EU referendum: Government to spend £9m of taxpayers' money on leaflets warning of 'damage' Brexit would cause

Critics say it is an 'outrageous' way to spend taxpayers' money

Oliver Wright
Political Editor
Wednesday 06 April 2016 19:49
A leaflet warning against a Brexit is set to be distributed to UK homes
A leaflet warning against a Brexit is set to be distributed to UK homes

The Government is to spend nearly £10 million of taxpayers' money sending leaflets to every household in the country to make the case for Britain to stay in the European Union.

In a move described by leave campaigners as "disgraceful", Downing Street signed off on plans to spend £9.2m printing and distributing the 16 page glossy leaflet outlining the benefits of Britain’s continued EU membership.

The publication, which will start arriving on doorsteps next week, makes the case for why the Government believes that "voting to remain in the EU is the best decision for the UK".

But in a move that will be attacked by critics as an escalation of Downing Street’s "Project Fear" tactics, the leaflet also warns that leaving the EU would cause an "economic shock" and increase the prices of household goods.

It goes on to say that British voters would lose access to cheap flights and face higher mobile roaming charges when travelling if they back a Brexit, and that "over three million UK jobs are linked to exports to the EU".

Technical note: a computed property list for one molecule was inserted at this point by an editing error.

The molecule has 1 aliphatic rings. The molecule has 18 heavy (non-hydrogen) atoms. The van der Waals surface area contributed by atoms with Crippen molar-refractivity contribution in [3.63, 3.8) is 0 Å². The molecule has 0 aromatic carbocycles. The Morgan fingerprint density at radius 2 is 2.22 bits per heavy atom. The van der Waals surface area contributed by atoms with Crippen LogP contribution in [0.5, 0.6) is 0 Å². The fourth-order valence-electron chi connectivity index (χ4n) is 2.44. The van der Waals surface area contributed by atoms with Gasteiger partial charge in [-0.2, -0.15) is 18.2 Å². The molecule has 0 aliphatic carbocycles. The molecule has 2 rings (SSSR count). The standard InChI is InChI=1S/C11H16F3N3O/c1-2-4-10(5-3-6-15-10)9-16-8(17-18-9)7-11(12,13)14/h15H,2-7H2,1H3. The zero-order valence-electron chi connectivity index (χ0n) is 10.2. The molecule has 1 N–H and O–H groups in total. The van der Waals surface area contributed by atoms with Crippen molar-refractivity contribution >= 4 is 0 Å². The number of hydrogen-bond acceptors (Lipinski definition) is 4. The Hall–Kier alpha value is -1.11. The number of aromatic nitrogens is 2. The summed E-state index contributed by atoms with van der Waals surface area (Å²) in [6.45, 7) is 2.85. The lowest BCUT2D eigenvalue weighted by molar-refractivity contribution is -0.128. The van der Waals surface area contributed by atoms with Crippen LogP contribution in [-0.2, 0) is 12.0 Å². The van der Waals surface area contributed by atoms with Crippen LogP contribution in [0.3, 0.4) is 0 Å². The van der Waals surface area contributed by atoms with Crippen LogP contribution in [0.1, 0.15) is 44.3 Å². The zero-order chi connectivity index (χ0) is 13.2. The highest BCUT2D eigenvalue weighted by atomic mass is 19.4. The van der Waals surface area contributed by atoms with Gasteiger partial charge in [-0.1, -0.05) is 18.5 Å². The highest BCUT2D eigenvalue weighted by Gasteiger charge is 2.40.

The pamphlet recalls a tactic used by Harold Wilson ahead of the 1975 referendum when an "independent" government analysis of his renegotiation was sent by voters alongside the pro- and anti- campaign literature.

It is being sent out now because the Government is able to spend an unlimited amount of money on its campaign to keep Britain in the EU ahead of the "purdah" period, which comes into force 28 days ahead of the June 23 referendum.

Critics say this gives the Government an unfair advantage over the campaigns attempting to take Britain out of the EU.

“This is an outrageous way to spend hard-working taxpayers money,” said the Tory MP Peter Bone, who is a leading voice in one of the main leave campaigns.

"This is a major error of judgement given the lack of funding for vital public services. I urge the Prime Minister to rethink wasting such an astonishing amount of British taxpayers money. What is being done is immoral, undemocratic and against what the Government has promised.”

However Environment Secretary Liz Truss has defended the spend.

“This referendum will be a huge decision for our country, perhaps the biggest we will make in our lifetimes and it is crucial that the public have clear and accessible information,” she said.

“Independent polling carried out on behalf of the Government made clear that 85 per cent of people want more information to help make an informed decision.”

Meanwhile the claim and counter-claim between pro and anti EU campaigners sunk to new depths yesterday after the leading group vying to pull Britain out of Europe was reported to the Electoral Commission for allegedly making misleading claims in their own voter leaflet.

Chris Bryant, Labour’s Shadow Leader of the Commons, made the complaint over literature delivered to thousands of households over the last few weeks.